# continuous curve homotopic to smooth curve

Assume that $$\gamma : [0,1] \to M$$ is a continuous curve with initial and endpoint $$a$$ and $$b$$ respectively and $$M$$ is a differentiable manifold. The very well known Approximation Whitney's theorem states that is $$\gamma$$ is continuous and differentiable in $$A = \{0,1\}$$ we can find a smooth curve $$\sigma$$ joining $$a$$ and $$b$$ such that $$\gamma$$ and $$\sigma$$ be relative homotopic to $$A$$ (its extremes).

What happens if $$\gamma$$ is not smooth in $$A$$? I have though the next argument. Let $$(U,\varphi)$$ be a chart centered in $$\gamma(0) = a$$ such that $$\varphi(U)$$ is a disk. For simplicity I am going to assume that $$M$$ is 2-dimensional. If $$\gamma$$ was simple (without self-intersection) its easy to see that $$\gamma :[0,\varepsilon] \to \varphi(U)$$ is homotopic (relative to $$\gamma(0)$$ and $$\gamma(\varepsilon)$$) to the segment that joins both points.

What happens if its not possible to obtain a neighborhood of the point $$a$$ such that $$\gamma :[0,\varepsilon] \to \varphi(U)$$ is not simple? I mean the set of point self-intersection points of $$\gamma$$ could have $$a$$ like an accumulation point...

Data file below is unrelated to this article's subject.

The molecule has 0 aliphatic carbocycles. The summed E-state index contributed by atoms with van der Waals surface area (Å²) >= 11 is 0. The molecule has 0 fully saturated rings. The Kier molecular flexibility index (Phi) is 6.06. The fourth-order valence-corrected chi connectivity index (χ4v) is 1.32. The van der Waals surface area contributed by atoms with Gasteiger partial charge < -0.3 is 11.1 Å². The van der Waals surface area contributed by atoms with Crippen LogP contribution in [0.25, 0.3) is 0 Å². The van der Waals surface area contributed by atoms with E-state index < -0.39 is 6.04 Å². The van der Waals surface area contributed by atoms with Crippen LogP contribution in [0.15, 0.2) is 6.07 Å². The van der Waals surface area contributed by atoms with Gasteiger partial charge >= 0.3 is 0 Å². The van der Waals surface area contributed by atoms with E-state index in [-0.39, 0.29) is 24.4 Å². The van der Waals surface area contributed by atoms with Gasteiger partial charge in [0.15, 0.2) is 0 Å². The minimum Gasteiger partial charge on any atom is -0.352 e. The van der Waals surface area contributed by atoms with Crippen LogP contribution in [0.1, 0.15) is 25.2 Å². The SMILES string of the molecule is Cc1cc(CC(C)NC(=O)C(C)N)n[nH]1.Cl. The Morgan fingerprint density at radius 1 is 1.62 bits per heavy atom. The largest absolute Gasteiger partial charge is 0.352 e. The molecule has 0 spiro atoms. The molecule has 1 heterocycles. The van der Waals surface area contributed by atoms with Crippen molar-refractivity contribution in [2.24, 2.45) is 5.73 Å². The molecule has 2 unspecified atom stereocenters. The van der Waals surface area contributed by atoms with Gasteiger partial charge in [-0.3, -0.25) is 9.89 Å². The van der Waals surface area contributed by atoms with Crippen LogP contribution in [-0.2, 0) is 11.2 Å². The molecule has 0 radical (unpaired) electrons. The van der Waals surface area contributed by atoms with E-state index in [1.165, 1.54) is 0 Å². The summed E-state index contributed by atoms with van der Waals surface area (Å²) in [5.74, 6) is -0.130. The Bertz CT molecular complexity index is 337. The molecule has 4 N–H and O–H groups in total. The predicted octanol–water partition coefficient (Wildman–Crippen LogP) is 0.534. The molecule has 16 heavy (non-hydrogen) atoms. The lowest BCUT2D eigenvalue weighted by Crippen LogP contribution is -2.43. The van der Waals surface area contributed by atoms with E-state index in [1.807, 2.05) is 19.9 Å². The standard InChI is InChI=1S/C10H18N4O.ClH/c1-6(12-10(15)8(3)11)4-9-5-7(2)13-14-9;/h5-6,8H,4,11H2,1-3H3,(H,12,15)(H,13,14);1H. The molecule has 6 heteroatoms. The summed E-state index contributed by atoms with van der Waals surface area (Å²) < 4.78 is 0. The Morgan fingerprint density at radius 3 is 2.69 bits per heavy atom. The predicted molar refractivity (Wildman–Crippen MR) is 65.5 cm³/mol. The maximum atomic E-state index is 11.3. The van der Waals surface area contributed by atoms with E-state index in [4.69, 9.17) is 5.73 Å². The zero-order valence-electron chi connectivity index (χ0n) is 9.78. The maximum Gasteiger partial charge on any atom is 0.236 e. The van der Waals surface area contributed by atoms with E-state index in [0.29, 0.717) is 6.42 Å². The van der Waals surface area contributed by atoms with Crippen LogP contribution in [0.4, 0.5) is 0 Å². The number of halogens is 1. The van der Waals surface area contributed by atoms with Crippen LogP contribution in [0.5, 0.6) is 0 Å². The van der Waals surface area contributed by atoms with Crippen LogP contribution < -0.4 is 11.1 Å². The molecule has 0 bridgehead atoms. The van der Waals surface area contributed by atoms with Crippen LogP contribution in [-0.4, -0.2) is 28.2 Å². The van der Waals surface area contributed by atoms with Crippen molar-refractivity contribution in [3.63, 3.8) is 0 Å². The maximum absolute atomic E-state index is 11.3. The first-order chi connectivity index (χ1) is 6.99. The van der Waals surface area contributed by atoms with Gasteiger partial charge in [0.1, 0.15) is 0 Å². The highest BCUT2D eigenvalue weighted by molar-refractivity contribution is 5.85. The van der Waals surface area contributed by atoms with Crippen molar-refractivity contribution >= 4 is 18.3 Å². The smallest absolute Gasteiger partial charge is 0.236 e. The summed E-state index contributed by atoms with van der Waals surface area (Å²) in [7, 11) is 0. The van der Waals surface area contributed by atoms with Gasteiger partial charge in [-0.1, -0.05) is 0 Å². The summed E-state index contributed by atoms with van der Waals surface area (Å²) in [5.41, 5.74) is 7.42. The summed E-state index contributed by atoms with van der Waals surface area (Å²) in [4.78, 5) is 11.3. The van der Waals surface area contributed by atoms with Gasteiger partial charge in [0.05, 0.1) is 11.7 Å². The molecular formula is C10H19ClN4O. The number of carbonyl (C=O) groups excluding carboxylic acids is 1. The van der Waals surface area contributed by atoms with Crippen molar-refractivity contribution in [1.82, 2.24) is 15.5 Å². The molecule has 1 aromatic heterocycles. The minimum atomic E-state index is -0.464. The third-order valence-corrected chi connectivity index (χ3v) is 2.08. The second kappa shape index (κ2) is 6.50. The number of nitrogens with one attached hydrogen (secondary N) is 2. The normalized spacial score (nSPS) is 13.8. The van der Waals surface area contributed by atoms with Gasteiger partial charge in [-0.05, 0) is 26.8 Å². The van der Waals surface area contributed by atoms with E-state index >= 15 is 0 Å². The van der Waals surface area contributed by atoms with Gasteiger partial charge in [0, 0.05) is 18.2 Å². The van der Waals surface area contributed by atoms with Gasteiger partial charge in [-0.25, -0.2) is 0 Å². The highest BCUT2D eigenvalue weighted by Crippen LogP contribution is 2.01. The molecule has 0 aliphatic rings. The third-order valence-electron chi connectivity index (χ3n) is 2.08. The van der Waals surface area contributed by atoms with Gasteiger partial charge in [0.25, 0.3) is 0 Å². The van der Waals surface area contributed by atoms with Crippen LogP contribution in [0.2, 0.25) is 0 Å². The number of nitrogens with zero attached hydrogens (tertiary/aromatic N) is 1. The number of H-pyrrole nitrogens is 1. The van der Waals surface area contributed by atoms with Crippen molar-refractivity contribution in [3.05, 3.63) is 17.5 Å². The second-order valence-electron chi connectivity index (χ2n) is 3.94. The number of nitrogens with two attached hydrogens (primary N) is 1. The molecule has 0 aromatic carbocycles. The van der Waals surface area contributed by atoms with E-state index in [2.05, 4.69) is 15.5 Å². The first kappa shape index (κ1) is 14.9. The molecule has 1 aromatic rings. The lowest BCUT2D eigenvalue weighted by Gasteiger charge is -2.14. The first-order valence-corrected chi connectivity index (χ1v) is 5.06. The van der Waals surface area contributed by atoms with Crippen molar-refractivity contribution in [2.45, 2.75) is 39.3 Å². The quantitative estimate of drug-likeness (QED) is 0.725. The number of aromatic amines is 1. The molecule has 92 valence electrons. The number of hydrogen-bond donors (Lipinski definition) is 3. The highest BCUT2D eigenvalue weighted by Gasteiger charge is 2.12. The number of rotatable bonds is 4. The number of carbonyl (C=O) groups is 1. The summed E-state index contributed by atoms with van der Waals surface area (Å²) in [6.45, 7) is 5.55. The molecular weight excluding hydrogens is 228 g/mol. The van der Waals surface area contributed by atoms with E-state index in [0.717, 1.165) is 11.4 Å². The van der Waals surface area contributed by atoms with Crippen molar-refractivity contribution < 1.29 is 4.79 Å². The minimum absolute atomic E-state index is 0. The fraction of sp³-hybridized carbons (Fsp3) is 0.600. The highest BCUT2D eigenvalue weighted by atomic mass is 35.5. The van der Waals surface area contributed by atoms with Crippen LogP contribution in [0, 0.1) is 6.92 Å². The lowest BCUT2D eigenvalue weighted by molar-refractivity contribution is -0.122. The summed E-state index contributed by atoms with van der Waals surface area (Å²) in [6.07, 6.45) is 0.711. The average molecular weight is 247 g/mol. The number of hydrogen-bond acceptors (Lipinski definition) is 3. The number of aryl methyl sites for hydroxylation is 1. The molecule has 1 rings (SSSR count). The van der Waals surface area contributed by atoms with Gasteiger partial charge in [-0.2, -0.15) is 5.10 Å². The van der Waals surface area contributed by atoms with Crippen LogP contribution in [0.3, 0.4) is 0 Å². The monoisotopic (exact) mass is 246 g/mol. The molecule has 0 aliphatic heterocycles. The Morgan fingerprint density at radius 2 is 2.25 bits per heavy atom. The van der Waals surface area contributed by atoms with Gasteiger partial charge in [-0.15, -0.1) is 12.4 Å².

I'm confused. The following is true.

Suppose that that $$\gamma \colon [0,1] \to M$$ is continuous. Then $$\gamma$$ is homotopic to a smooth curve, relative to its endpoints.

So I don't understand your question. Here is a proof of the above.

First, use the (proof of the) Lebesgue covering lemma. The image $$\gamma([0, 1])$$ is compact, so we can cover it by a finite collection $$\{U_i\}$$ of charts. The preimage of $$U_i$$ is open so is a union of intervals. Taking components, we obtain an open cover of $$[0, 1]$$. Again appealing to compactness, we get a finite open cover of $$[0, 1]$$ subordinate to the cover $$\{ \gamma^{-1}(U_i) \}$$. Picking points we have a collection $$\{t_j\}_{j = 0}^n$$ so that

• $$t_0 = 0$$,
• $$t_j < t_{j+1}$$,
• $$\gamma([t_j, t_{j+1}])$$ lies in $$U_{i(j)}$$, and
• $$t_N = 1$$

Second, use straight line homotopy in charts to homotope $$\gamma$$, relative to the $$t_j$$, to a piecewise smooth curve.

Third and last, round the corners. Again, this is done in charts. QED.

Note that you can homotope $$\gamma$$ to be smooth this way, but not, say, analytic.